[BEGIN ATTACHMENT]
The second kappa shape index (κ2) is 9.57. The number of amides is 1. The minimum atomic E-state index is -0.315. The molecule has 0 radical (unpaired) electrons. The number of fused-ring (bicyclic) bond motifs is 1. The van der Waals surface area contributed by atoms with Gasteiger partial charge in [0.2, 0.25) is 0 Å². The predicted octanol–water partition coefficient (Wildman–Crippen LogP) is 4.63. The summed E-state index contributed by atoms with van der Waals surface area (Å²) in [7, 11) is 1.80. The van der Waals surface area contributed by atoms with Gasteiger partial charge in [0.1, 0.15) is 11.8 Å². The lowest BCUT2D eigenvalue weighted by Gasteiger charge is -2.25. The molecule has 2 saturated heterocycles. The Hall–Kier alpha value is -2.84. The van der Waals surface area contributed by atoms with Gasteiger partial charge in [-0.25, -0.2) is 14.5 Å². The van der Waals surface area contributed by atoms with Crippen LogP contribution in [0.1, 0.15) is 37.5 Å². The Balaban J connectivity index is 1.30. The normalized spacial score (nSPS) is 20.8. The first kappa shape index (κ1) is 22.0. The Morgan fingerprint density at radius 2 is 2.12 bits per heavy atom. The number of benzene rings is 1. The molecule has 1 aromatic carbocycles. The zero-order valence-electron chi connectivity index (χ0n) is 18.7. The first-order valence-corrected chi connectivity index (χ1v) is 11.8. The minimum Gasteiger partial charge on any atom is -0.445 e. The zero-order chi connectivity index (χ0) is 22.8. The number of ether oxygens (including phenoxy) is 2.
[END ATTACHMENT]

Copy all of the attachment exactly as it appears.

The second kappa shape index (κ2) is 9.57. The number of amides is 1. The minimum atomic E-state index is -0.315. The molecule has 0 radical (unpaired) electrons. The number of fused-ring (bicyclic) bond motifs is 1. The van der Waals surface area contributed by atoms with Gasteiger partial charge in [0.2, 0.25) is 0 Å². The predicted octanol–water partition coefficient (Wildman–Crippen LogP) is 4.63. The summed E-state index contributed by atoms with van der Waals surface area (Å²) in [7, 11) is 1.80. The van der Waals surface area contributed by atoms with Gasteiger partial charge in [0.1, 0.15) is 11.8 Å². The lowest BCUT2D eigenvalue weighted by Gasteiger charge is -2.25. The molecule has 2 saturated heterocycles. The Hall–Kier alpha value is -2.84. The van der Waals surface area contributed by atoms with Gasteiger partial charge in [-0.25, -0.2) is 14.5 Å². The van der Waals surface area contributed by atoms with Crippen LogP contribution in [0.1, 0.15) is 37.5 Å². The Balaban J connectivity index is 1.30. The normalized spacial score (nSPS) is 20.8. The first kappa shape index (κ1) is 22.0. The Morgan fingerprint density at radius 2 is 2.12 bits per heavy atom. The number of benzene rings is 1. The molecule has 1 aromatic carbocycles. The zero-order valence-electron chi connectivity index (χ0n) is 18.7. The first-order valence-corrected chi connectivity index (χ1v) is 11.8. The minimum Gasteiger partial charge on any atom is -0.445 e. The zero-order chi connectivity index (χ0) is 22.8. The number of ether oxygens (including phenoxy) is 2.